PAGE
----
Samsung-Google agree to 10-year deal

January 27, 2014

By Choi Kyong-ae

Samsung Electronics and Google have signed a 10-year cross-licensing agreement on mobile technology patents in an extended partnership, the Korean company said Monday.

On the same day, it reached a multi-year patent-sharing deal with Ericsson, “ending complaints made by both companies against each other,” according to a statement posted on the web page of the Swedish mobile services operator.

Samsung, the world’s largest mobile-phone maker by sales, stands to gain from the long-term deals as its battle with Apple is escalating in markets and courts worldwide, the company and analysts said.

“The cross license with our partner Google is aimed at avoiding unnecessary competition and seeking mutual growth,” Samsung Electronics Executive Vice President Ahn Seung-ho said in a statement. He also serves as head of Samsung’s Intellectual Property Center.

Currently, most Samsung smartphones run on Google’s Android mobile operating system ― Apple smartphones run on its iOS system. Android claimed a 68 percent share of the global market last year, with iOS accounting for 16 percent, according to market research firm Strategy Analytics.

“By working together on agreements like this, companies can reduce the potential for litigation and focus instead on innovation,” Allen Lo, deputy general counsel for patents at Google, said in a statement.

Analysts said the strengthened partnership between Samsung and Google will definitely generate some synergy as the hardware and software companies are complementary in their strengths and weaknesses.

“Under the patent license deal, Samsung looks set to benefit from Google’s software competitiveness. And Google seems to have chosen the best among a variety of options in order to defend its Android operating system,” NH Securities analyst Lee Sun-tae said by telephone.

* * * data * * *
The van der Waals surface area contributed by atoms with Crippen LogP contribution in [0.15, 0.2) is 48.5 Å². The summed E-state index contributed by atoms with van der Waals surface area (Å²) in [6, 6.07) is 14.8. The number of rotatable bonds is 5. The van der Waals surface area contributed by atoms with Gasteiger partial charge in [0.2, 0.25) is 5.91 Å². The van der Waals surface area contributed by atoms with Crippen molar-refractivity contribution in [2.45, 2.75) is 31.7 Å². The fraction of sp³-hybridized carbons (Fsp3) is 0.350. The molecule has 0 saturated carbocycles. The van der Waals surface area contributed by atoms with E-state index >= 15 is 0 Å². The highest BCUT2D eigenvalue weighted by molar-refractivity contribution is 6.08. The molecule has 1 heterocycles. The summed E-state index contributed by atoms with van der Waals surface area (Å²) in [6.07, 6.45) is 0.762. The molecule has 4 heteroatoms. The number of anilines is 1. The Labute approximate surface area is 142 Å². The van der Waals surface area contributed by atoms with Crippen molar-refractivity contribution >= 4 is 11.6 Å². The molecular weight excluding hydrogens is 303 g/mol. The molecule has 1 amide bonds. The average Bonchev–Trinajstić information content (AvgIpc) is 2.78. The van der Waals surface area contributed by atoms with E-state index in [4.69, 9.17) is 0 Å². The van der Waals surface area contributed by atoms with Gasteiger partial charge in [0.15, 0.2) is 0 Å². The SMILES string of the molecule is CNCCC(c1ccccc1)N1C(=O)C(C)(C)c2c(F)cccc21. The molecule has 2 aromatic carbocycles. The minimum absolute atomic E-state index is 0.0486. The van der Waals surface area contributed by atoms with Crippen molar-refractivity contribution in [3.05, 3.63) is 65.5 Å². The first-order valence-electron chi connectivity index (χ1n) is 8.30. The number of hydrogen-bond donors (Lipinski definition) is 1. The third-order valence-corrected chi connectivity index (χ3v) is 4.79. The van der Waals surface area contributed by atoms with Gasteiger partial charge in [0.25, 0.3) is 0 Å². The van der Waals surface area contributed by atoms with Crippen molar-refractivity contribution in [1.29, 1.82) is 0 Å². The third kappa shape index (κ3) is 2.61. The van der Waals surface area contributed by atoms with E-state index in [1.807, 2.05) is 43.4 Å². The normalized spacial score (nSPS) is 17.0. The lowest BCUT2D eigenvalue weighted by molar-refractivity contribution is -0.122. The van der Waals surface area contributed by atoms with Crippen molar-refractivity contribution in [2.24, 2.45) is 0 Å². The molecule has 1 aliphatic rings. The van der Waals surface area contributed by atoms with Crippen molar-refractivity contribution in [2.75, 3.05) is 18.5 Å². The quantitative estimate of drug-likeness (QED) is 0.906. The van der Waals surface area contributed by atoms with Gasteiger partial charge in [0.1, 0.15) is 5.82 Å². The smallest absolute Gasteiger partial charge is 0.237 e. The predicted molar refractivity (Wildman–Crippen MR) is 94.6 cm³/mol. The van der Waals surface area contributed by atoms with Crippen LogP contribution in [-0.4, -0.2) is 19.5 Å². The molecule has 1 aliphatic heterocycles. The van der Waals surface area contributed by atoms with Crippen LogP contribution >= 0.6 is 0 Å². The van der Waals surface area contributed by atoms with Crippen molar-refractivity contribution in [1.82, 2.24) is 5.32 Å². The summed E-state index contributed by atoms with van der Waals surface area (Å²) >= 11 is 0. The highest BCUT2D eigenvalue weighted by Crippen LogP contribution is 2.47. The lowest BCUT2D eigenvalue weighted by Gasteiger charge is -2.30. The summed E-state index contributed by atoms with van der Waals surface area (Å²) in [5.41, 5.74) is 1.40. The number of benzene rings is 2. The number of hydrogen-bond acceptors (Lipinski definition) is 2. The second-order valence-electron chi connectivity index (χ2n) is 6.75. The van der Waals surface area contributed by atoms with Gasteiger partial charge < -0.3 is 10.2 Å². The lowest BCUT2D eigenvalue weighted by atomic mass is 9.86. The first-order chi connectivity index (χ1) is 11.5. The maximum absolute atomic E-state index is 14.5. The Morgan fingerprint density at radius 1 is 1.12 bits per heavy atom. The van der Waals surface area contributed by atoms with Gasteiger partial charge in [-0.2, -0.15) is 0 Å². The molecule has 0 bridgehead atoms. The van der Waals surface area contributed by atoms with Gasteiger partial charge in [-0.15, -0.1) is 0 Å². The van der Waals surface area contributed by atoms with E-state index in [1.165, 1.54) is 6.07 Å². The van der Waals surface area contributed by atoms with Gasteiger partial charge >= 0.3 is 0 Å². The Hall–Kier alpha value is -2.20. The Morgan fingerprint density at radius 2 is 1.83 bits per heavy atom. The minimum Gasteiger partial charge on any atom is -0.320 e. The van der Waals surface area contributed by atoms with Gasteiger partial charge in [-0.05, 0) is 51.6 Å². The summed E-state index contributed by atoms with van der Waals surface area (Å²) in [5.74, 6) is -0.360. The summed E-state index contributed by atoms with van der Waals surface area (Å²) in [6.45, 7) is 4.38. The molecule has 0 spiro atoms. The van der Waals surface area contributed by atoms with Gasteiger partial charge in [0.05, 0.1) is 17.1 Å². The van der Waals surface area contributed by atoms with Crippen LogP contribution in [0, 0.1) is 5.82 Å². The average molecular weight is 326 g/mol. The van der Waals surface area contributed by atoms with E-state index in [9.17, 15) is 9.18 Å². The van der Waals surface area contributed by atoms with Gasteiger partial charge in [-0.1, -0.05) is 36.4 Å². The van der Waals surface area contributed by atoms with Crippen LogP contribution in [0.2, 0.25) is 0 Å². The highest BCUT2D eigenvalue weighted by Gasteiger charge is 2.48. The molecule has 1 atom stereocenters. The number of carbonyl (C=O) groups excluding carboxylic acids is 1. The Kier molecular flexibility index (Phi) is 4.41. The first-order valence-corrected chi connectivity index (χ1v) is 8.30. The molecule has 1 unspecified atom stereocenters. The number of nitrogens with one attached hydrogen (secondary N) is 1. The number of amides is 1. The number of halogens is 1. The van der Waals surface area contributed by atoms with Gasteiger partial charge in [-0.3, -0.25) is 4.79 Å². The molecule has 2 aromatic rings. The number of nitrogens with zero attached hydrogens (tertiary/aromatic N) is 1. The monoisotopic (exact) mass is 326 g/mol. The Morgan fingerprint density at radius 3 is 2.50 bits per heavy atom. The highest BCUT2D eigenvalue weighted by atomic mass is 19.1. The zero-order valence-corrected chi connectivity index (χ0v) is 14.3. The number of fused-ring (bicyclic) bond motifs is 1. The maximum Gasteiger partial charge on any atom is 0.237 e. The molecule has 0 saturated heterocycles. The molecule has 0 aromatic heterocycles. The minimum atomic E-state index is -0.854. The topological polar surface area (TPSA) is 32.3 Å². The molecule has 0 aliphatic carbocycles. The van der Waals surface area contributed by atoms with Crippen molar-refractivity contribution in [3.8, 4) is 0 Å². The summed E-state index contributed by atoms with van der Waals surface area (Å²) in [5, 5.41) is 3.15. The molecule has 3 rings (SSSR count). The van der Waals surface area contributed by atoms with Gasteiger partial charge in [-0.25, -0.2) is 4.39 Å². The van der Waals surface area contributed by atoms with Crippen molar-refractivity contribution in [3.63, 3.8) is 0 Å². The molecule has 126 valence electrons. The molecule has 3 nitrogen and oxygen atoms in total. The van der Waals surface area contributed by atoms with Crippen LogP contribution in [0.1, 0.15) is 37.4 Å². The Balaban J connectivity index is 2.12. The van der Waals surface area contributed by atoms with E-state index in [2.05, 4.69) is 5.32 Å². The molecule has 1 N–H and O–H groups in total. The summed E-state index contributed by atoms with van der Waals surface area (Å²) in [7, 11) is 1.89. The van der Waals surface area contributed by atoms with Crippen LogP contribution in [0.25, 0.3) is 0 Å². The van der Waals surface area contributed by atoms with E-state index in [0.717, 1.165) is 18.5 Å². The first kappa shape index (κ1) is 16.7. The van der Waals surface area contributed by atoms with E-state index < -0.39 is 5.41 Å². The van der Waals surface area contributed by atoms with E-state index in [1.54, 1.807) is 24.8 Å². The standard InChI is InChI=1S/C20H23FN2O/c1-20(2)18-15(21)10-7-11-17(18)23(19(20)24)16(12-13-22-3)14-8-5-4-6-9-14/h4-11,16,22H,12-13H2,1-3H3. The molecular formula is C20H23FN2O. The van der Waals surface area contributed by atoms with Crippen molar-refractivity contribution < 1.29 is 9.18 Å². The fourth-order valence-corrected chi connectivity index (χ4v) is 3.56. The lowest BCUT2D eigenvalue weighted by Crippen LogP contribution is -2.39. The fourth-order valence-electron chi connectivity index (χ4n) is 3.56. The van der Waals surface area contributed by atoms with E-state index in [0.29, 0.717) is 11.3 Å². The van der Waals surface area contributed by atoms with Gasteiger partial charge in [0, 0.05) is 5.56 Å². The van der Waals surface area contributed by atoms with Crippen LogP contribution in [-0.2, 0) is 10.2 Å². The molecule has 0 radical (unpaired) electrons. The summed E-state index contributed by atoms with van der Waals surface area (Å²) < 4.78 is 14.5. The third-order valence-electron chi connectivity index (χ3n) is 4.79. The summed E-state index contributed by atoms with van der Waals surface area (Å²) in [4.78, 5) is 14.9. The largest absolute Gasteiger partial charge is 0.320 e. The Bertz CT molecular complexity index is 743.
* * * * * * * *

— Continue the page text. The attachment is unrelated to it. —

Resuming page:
The deal will cover not only existing patents owned by the two companies but also those that are expected to be filed over the next 10 years, the statement said without elaborating further on the strategic partnership.

Moreover, Samsung’s partnering with Google has sharply reduced the likelihood that the two companies might be involved in a legal battle over intellectual property in the future, Lee said.

In recent years, Samsung and its archrival Apple have been in court battles over mobile patent infringement in many countries including the U.S. and Korea.

A U.S. federal jury ruled in November that Samsung owed Apple $930 million in damages for patent violations, with a final court ruling for the case due early this year.

“Apple has focused on high-end smartphones. But the company is now diversifying its lineup to low-end products to expand into rapidly-growing markets such as China and India,” Kevin Lee, an analyst at Korea Investment & Securities, said.

Samsung and Apple have been vying for a bigger share of the mobile phone market with the two separate operating systems. They are competing with each other with the Galaxy S4 and the iPhone 5, respectively, in smartphones.

Apple’s revision to its strategy seemingly pressured Samsung and Google to sign the deal on a broad range of mobile technology patents in a bid to jointly cope with Apple’s bigger presence globally, Kevin Lee said.

Still, Google remains a potential competitor of Samsung.

It bought Motorola Mobility in 2011 to provide better phones at lower prices. Motorola Mobility adopted Android open-source software, as the sole operating system for all its smartphone devices, according to Google’s web page.

Meanwhile, the cross license deal between Samsung and Ericsson “includes an initial payment and ongoing royalty payments from Samsung to Ericsson for the term of the new license agreement,” the statement said, noting financial details of the deal are confidential.

Samsung confirmed the settlement of legal disputes and renewal of the patent deal.

The deal covers patents relating to the Global System for Mobile communications, Universal Mobile Telecommunications System, and Long Term Evolution mobile network technology standards for both networks and handsets, the statement said.